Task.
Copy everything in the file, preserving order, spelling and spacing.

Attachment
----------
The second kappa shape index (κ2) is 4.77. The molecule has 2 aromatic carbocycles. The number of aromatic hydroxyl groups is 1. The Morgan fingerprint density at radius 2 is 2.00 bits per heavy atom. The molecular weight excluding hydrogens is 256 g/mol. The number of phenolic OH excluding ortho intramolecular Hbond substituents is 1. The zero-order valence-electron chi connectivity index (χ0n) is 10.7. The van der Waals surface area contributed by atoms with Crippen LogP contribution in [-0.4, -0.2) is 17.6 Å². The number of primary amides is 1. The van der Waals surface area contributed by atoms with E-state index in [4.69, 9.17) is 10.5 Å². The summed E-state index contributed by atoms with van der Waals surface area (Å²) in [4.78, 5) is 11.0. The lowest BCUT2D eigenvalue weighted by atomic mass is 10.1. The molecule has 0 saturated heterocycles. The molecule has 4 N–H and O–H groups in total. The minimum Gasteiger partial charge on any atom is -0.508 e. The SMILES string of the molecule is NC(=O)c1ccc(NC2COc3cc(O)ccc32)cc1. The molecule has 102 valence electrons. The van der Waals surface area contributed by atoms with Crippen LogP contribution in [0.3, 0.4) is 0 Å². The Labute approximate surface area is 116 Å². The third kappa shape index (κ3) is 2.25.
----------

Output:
The second kappa shape index (κ2) is 4.77. The molecule has 2 aromatic carbocycles. The number of aromatic hydroxyl groups is 1. The Morgan fingerprint density at radius 2 is 2.00 bits per heavy atom. The molecular weight excluding hydrogens is 256 g/mol. The number of phenolic OH excluding ortho intramolecular Hbond substituents is 1. The zero-order valence-electron chi connectivity index (χ0n) is 10.7. The van der Waals surface area contributed by atoms with Crippen LogP contribution in [-0.4, -0.2) is 17.6 Å². The number of primary amides is 1. The van der Waals surface area contributed by atoms with E-state index in [4.69, 9.17) is 10.5 Å². The summed E-state index contributed by atoms with van der Waals surface area (Å²) in [4.78, 5) is 11.0. The lowest BCUT2D eigenvalue weighted by atomic mass is 10.1. The molecule has 0 saturated heterocycles. The molecule has 4 N–H and O–H groups in total. The minimum Gasteiger partial charge on any atom is -0.508 e. The SMILES string of the molecule is NC(=O)c1ccc(NC2COc3cc(O)ccc32)cc1. The molecule has 102 valence electrons. The van der Waals surface area contributed by atoms with Crippen LogP contribution in [0.3, 0.4) is 0 Å². The Labute approximate surface area is 116 Å². The third kappa shape index (κ3) is 2.25.